Astounding Things and Such

Category: Writing Blog Page 1 of 12

Breaking up is hard to do

Or, how am I supposed to break this book into bite-sized bits.

I had been uploading my book, The Bore of Babylon, Book One: Nate Blackpool, Time Pilot, to the site so I could get some eyes on it and some feedback. While I only made it to Chapter 6, I got a few eyes and no feedback, but I knew it would take time (the first three chapters are still available). The main point was for me to put my eyes on it again and get it ready to go into the world. I have a lot of stories lined up for Nate and Flah-psi, but letting this first one get dusty wasn’t going to stop the ideas from coming.

Then I heard about Amazon’s upcoming foray into serialized fiction, Vella. Right now it’s only going to be in the United States and, as far as the rumors are concerned, it looks like it will launch for Kindle mobile in the summer (but who knows). I thought this would be a good place to move Nate and get it into the larger publishing ecosystem.

Well, as of today, the first twenty episodes have been uploaded, five say they are “released” and no one except me can access them. In a way I’ve moved Nate and Flah-psi from one dusty drawer into another. I think there will be another 40 episodes in the story, but I’m holding out doing the labor of uploading until I know more about what Amazon will do.

In the meantime I am breaking the chapters up into ~600 word “episodes.” I think with the token structure Amazon is suggesting (1 token per 100 words), keeping my episodes near the minimum length of 600, lowers the barrier for readers and they don’t have to spend a lot to keep reading. At least in short stints. Overall it will be the same amount of tokens, but, for what it’s worth, my first three free episodes are twice that length.

As I’m working through the text, I’m finding places where I can split a chapter into two. Generally I try to end on a strong image or a cliffhanger, or even better, some provocative dialog (which, yes, is still a cliffhanger, but better!). Invariably I will have to add more to one half or cut from the other (usually add), and it’s been a challenge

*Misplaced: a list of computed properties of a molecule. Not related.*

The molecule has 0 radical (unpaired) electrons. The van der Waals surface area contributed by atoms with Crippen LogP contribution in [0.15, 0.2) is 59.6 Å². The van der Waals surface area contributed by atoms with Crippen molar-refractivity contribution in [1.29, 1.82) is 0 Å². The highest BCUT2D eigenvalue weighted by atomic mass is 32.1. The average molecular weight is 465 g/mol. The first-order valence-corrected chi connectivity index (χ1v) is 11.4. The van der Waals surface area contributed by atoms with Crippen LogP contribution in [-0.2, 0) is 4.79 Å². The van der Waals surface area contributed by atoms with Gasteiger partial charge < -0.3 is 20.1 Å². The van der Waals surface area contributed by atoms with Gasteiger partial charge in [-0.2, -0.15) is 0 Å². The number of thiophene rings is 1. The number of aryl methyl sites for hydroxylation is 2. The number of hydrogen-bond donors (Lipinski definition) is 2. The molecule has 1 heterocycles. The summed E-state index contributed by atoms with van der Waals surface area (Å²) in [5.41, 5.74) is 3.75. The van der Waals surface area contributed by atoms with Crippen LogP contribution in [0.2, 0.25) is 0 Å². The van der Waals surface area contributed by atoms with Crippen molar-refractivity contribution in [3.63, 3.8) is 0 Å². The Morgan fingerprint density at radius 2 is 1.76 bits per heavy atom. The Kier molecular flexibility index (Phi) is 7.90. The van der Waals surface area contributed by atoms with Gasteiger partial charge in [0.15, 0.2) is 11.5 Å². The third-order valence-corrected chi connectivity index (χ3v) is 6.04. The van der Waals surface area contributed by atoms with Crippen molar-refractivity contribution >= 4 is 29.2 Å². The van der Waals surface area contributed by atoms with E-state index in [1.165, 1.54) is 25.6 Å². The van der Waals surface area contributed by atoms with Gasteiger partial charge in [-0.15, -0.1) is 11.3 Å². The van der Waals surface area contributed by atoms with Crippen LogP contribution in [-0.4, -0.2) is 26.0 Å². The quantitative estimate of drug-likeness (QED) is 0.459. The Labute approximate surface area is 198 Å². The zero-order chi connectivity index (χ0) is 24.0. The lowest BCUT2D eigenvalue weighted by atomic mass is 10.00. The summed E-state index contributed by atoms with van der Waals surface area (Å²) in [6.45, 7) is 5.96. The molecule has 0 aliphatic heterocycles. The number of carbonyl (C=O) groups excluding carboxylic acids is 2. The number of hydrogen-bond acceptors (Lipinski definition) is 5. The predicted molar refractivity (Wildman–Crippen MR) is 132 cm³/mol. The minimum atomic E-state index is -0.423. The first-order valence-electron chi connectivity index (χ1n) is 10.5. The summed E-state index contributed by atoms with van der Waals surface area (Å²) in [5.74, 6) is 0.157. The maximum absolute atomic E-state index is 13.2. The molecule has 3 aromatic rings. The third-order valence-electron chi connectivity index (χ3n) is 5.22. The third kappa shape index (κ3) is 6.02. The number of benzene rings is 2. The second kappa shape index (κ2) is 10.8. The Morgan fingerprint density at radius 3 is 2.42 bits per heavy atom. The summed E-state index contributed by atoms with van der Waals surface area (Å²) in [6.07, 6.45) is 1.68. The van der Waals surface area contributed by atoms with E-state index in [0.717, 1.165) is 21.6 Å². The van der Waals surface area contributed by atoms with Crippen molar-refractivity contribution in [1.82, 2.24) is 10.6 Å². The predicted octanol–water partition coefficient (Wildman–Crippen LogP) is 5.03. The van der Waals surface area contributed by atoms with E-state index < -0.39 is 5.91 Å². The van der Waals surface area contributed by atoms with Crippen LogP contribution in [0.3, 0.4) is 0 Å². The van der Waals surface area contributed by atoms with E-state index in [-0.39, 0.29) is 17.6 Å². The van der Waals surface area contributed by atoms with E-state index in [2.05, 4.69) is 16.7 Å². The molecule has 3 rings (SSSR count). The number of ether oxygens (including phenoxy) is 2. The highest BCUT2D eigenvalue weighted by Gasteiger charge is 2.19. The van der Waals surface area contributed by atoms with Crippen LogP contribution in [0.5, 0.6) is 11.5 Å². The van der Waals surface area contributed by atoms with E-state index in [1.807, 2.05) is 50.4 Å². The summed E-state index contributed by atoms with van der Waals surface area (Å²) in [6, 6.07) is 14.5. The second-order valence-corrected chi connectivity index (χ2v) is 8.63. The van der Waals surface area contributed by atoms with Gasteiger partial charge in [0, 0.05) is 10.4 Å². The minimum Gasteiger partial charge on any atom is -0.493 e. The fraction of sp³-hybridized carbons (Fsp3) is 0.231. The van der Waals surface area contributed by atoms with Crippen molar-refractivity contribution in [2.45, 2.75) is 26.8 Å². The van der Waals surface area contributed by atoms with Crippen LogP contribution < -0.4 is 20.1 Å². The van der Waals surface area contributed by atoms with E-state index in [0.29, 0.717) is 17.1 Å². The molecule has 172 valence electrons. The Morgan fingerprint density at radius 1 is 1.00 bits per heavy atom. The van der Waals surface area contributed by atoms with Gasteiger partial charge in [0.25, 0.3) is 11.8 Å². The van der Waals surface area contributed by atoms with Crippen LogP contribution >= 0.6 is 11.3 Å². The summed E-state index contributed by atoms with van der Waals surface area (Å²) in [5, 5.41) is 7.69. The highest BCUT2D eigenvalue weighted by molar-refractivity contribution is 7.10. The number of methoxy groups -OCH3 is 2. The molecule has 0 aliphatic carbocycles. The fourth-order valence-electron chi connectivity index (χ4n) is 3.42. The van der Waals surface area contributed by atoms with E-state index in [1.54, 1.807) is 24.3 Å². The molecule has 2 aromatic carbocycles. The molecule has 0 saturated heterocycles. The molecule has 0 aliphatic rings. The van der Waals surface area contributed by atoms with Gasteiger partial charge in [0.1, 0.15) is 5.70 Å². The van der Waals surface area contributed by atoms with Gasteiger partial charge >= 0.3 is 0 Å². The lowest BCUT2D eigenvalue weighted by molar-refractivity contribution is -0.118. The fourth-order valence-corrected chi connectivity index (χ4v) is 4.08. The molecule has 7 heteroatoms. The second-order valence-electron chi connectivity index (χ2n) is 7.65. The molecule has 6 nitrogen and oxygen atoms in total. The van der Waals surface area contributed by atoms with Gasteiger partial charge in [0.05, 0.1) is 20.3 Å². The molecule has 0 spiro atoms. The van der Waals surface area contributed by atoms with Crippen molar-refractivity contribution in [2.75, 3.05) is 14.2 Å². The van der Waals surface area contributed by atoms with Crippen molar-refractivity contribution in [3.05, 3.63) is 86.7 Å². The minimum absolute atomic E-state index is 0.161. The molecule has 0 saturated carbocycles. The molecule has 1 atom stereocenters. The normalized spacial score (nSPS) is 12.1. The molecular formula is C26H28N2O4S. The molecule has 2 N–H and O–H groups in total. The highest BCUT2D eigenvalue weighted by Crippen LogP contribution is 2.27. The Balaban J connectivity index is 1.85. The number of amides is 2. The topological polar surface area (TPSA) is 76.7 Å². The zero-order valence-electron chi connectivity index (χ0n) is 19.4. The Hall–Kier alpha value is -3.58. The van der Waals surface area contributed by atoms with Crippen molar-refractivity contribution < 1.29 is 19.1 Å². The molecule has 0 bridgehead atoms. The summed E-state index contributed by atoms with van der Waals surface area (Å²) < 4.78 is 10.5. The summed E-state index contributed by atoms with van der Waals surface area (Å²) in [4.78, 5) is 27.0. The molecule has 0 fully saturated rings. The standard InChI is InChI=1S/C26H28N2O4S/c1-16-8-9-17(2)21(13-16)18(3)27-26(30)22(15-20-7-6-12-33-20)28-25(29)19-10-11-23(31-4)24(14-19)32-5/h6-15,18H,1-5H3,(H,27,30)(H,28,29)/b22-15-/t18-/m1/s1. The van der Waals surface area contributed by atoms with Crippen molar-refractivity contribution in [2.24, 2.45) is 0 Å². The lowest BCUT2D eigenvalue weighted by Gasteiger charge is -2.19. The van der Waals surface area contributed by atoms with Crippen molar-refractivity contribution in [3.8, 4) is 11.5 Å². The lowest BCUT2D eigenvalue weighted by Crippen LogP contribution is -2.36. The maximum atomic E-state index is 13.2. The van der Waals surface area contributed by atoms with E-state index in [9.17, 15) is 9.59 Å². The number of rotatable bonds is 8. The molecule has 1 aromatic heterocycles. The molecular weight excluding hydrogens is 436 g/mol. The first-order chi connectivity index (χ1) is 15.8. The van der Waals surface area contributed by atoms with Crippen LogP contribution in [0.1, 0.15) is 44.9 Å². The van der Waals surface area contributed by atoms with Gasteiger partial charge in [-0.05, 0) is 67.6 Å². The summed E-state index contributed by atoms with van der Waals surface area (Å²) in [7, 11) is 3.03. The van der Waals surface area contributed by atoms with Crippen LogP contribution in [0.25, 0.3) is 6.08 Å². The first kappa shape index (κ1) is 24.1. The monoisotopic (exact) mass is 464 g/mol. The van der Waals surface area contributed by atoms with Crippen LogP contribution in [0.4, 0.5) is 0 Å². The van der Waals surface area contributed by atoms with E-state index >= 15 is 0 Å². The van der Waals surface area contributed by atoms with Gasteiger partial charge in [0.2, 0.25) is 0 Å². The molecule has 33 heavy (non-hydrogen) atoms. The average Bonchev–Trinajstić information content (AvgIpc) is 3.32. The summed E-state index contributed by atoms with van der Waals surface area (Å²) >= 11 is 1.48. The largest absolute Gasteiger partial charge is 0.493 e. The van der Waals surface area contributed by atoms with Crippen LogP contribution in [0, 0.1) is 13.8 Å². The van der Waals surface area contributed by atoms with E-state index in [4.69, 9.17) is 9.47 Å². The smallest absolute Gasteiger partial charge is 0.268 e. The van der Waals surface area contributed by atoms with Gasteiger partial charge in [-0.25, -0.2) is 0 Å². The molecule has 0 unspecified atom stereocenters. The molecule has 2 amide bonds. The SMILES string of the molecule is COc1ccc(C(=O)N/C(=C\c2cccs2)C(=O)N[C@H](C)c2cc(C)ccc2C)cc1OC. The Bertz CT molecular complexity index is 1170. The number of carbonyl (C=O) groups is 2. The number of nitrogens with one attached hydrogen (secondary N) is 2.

When I have two smaller chapters with different POVs, combining them seems akin to head-hopping. I’ll be doing this with two short scenes for episodes 21 and 22. They are focused on minor, background characters as a way of setting up the “fish out of water” scenario and, with a good transition between the two, I think they can work. I may have to switch their order.

With longer scenes that I’m cleaving in twain, I’ve struggled to find places where I can add more description or internal monologue to a section to hit the 600-word mark. Six hundred words doesn’t sound like a lot, but I tend to write tight (too tight, some might say) and filling out details feels like padding. I want to make sure everything I add either adds to the characterization or propels the plot.

This is turning out to be a strange revision process, but I am enjoying it. Serialization wasn’t something I had intended, even as recently as when I was posting on this blog. Reworking the story for specific propulsion will help my writing in the long run, specifically with the Nate Blackpool series, as they are adventure, time travel, humor, and a dash of spice; also a seven-foot-tall warrior rabbit named Flah-psi.

Next steps: commissioning character art for my three main characters. I’d welcome suggestions in the comments.

Five minutes of terror

I have been revising my Nate Blackpool book into serial format. I tend to write short scenes with end hooks to (hopefully) keep the reader moving along, so breaking The Bore of Babylon into serialized sections doesn’t require too much work. I’m thinking about how readers may want to interact with Amazon Vella (if it releases when?) and I want to make it as easy as possible for them to keep reading my story.

Today, as I was working on the transition between two important scenes (“What the Onion isn’t” and “What the Onion is”) I noticed that a good chunk of exposition was missing. In fact, the few paragraphs that set up the entire joke.

This is the start of my terror. Rummaging around my Scrivener files, trying to see if I accidentally placed those paragraphs in a separate doc and trashed it (why? who knows?!?!) then I finally took a step back and said, “what advice would I offer someone in a similar panic?”

“Just do a search for a word you know is in the section.”

Brilliant! I found it instantly and realized that the paragraphs weren’t missing, I just failed to scroll to the top of the document.

Wow. Thank god no one was around to see my embarrassment and I can take this boneheaded mistake to my grave.

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